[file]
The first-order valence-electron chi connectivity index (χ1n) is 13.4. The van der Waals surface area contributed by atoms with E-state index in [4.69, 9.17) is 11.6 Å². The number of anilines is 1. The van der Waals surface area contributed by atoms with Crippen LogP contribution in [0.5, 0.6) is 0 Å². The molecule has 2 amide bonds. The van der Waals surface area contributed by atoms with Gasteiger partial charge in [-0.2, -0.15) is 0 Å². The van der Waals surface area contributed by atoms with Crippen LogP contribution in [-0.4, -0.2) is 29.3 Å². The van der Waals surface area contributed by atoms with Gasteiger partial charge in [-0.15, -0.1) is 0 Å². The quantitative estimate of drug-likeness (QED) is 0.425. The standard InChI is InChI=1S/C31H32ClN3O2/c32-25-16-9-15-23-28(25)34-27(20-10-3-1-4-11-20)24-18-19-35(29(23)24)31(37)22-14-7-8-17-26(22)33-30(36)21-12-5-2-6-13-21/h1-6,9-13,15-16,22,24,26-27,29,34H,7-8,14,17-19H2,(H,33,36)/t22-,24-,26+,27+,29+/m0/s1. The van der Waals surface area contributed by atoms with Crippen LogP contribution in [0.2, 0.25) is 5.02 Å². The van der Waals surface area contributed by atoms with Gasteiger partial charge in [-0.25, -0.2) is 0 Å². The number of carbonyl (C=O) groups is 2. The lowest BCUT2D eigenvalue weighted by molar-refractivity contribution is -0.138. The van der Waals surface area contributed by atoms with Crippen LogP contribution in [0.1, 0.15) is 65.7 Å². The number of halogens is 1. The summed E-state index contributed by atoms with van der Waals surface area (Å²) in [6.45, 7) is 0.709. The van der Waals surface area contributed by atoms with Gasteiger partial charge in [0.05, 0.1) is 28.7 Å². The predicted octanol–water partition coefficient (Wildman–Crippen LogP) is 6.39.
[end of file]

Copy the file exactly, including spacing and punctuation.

The first-order valence-electron chi connectivity index (χ1n) is 13.4. The van der Waals surface area contributed by atoms with E-state index in [4.69, 9.17) is 11.6 Å². The number of anilines is 1. The van der Waals surface area contributed by atoms with Crippen LogP contribution in [0.5, 0.6) is 0 Å². The molecule has 2 amide bonds. The van der Waals surface area contributed by atoms with Gasteiger partial charge in [-0.2, -0.15) is 0 Å². The van der Waals surface area contributed by atoms with Crippen LogP contribution in [-0.4, -0.2) is 29.3 Å². The van der Waals surface area contributed by atoms with Gasteiger partial charge in [-0.15, -0.1) is 0 Å². The quantitative estimate of drug-likeness (QED) is 0.425. The standard InChI is InChI=1S/C31H32ClN3O2/c32-25-16-9-15-23-28(25)34-27(20-10-3-1-4-11-20)24-18-19-35(29(23)24)31(37)22-14-7-8-17-26(22)33-30(36)21-12-5-2-6-13-21/h1-6,9-13,15-16,22,24,26-27,29,34H,7-8,14,17-19H2,(H,33,36)/t22-,24-,26+,27+,29+/m0/s1. The van der Waals surface area contributed by atoms with Crippen LogP contribution in [0.2, 0.25) is 5.02 Å². The van der Waals surface area contributed by atoms with Gasteiger partial charge in [-0.25, -0.2) is 0 Å². The number of carbonyl (C=O) groups is 2. The lowest BCUT2D eigenvalue weighted by molar-refractivity contribution is -0.138. The van der Waals surface area contributed by atoms with Crippen LogP contribution in [0.1, 0.15) is 65.7 Å². The number of halogens is 1. The summed E-state index contributed by atoms with van der Waals surface area (Å²) in [6.45, 7) is 0.709. The van der Waals surface area contributed by atoms with Gasteiger partial charge in [0.05, 0.1) is 28.7 Å². The predicted octanol–water partition coefficient (Wildman–Crippen LogP) is 6.39.